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Monday, November 24th 2014

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Anzac Centenary Tour

Anzac Centenary Tour

On 31 October four teachers and eighteen students travelled to Albany to commemorate the Centenary of the Departure of troops from Albany. We arrived with just enough time to pitch our tents before making our way to the harbour where we witnessed the Royal Australian Navy Sunset Ceremony and the firing of the cannon at the precise moment that the sun slipped into the ocean. We also warched a light show of images which were projected onto the buildings around Princess Royal Harbour, setting the atmosphere of respect and remembrance that would be enjoyed by thousands of young and old over the next couple of days.

On Saturday 1 November, we stationed ourselves in a safe, central position on the main street where we watched the Troop March. We then had an opportunity to read the beautiful handmade postcards sent between six soldiers who served in the war and a home nurse before being brought back to the present with the laying of the wreaths in a Commemorative Service at Anzac Peace Park. Then it was time to cross the city to Middleton Beach where naval ships departed King George Sound in a symbolic formation that echoed the departure of the first convoy. 30 000 poppies had been placed on the sand to represent the number of troops that left Albany in that first convoy. This emotional day was topped off with a Community Concert that featured the Waifs, Dan Sultan, Katie Noonan, the Royal Australian Navy band and the West Australian Symphony Orchestra.
All too soon, it seemed, we were preparing to leave, however there was one last treat. We were amongst the first visitors to visit the new National Anzac Centre, where each student was able to follow the journey of a particular soldier through World War I. With the latest digital technology and interactive apps, their stories sprang to life before our eyes. We returned to Perth with the knowledge that we, too, had become part of Albany’s history and with a greater appreciation of the way that history is simply part of a continuum to which we relate in the most unexpected ways, however different a past time may seem.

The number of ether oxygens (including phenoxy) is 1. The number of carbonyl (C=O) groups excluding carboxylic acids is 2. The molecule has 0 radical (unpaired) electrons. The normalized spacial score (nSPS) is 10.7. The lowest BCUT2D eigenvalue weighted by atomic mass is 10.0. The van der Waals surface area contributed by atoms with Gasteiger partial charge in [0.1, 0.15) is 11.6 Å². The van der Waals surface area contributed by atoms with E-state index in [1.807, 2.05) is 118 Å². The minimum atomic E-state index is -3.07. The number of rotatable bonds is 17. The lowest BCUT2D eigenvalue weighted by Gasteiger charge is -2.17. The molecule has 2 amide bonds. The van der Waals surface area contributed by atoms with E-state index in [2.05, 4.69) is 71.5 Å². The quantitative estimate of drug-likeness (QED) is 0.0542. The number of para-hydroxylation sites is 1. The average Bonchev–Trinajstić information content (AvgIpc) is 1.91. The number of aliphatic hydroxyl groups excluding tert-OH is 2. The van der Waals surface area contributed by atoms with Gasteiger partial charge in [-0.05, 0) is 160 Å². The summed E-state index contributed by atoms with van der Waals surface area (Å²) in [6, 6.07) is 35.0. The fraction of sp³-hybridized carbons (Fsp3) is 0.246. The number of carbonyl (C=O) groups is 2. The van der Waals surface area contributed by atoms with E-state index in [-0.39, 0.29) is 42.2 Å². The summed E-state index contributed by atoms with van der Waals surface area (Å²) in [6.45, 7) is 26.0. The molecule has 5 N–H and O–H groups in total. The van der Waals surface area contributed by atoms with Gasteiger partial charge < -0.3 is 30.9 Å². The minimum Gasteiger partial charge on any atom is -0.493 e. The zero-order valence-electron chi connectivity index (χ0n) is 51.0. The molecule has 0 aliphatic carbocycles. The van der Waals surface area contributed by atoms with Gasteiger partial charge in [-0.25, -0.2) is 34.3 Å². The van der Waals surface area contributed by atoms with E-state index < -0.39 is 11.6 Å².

Click pdfhere to read some of the students' reflections, drawing links between the past and the present. Enjoy too, the video produced by John Ogilvie.
Alistair McNeil’s sharing of the stories’ of his grandfathers’ roles in World War II encouraged the students to think of their own family connections. If you have any connections to World War I we would love you to share your family’s story with us as we prepare to Commemorate the Centenary of Gallipoli in 1915.
Thanks must go to Meredith Roe for organising the trip, to Alistair McNeil and James Moore for giving up their time to accompany the group, to the students for their enthusiasm to learn and for their respectful attitude towards the occasion and to the City of Albany for providing us with such a moving experience.
Cath Bagg, Acting Head of Humanities
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